Tuesday, 5 April 2016

D is for Dismal Damp

Welcome to my posts for the A to Z Challenge 2016.
This year, I am posting 
Special School Stories
 tales from either my time as a teacher or teaching assistant within classrooms in the U.K. or from my own school days growing up around the country

Getting your own classroom is supposed to be one of the best days of your teaching career – a blank canvas for you to create a wonderful learning environment for your first class of children.  So you can probably imagine what I thought when my first classroom came complete with black mould growing all around the top of three of the walls just below the ceiling. 

Obviously, I asked the Head what was going to be done about it during the long, six week, school holiday and his reply was nothing as there were no funds for extra work (our school corridors were works of art where visitors to the school could marvel at how he had transformed the school from such a run down place – my classroom certainly wouldn’t be on the tour)! 

Therefore, armed with scrubbing brushes, mould remover, tools and anti-mould paint (all paid for by myself) I set to work in the first week of the school holiday ridding my classroom of that horrible mould. It was tough work but I did it – and I got to know the school caretaker well who despite being very overworked found time to clear out the guttering and take a look to see where the problem might stem from.  

You might think my new Head would be pleased with what I had done but on one of his visits to my classroom he told me how and where I wanted to put in effort was up to me and he was only interested in the children’s results.  However, I felt proud of the job I had done and that my new class would not have to sit beneath black mould in a damp classroom.

I didn’t stay very long at the school – my class were wonderful – but unfortunately the attitude of the Head and other members of senior management did not sit well with me – so after gaining my full teaching qualification I left to go back to being a classroom assistant for a while in a much nicer school before girding my loins and becoming a classroom teacher again and luckily never found another damp, mouldy classroom!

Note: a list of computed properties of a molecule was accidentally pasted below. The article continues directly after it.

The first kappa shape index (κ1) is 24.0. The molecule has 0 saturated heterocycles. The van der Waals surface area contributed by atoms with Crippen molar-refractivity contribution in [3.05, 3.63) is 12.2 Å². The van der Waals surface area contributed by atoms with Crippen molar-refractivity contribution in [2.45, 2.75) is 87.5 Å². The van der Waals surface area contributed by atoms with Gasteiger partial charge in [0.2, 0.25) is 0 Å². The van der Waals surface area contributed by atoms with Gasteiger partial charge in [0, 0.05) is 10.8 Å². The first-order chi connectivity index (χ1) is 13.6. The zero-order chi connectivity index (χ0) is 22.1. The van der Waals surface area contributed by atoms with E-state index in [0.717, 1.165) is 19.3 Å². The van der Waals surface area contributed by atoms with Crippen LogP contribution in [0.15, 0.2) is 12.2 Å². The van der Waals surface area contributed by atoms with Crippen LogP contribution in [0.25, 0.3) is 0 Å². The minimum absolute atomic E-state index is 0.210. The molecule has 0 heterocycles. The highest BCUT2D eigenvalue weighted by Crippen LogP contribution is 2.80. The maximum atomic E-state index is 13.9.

So now it's your turn - have you ever been in a damp, mouldy classroom or maybe a hotel room didn't live up to expectations with that ominous wet patch on the ceiling or wall?  Have you ever gone beyond the call of duty to be given the brush off by your "superiors"?  Tell me all about it in the comments below and remember you know I'd love to know :)


  1. I think it would be illegal for kids to be in a classroom with black mold! But, good for you to clean it up. I'm not sure I would have had the stamina!

  2. Hi again, Pempi. My only teaching experience was in a private language school in Spain. No mould, but it was very cold in the winter. My boss was so mean, she wouldn't agree to putting in heaters for us.

  3. Hi again, Pempi. My only teaching experience was in a private language school in Spain. No mould, but it was very cold in the winter. My boss was so mean, she wouldn't agree to putting in heaters for us.

  4. Hi Pempi,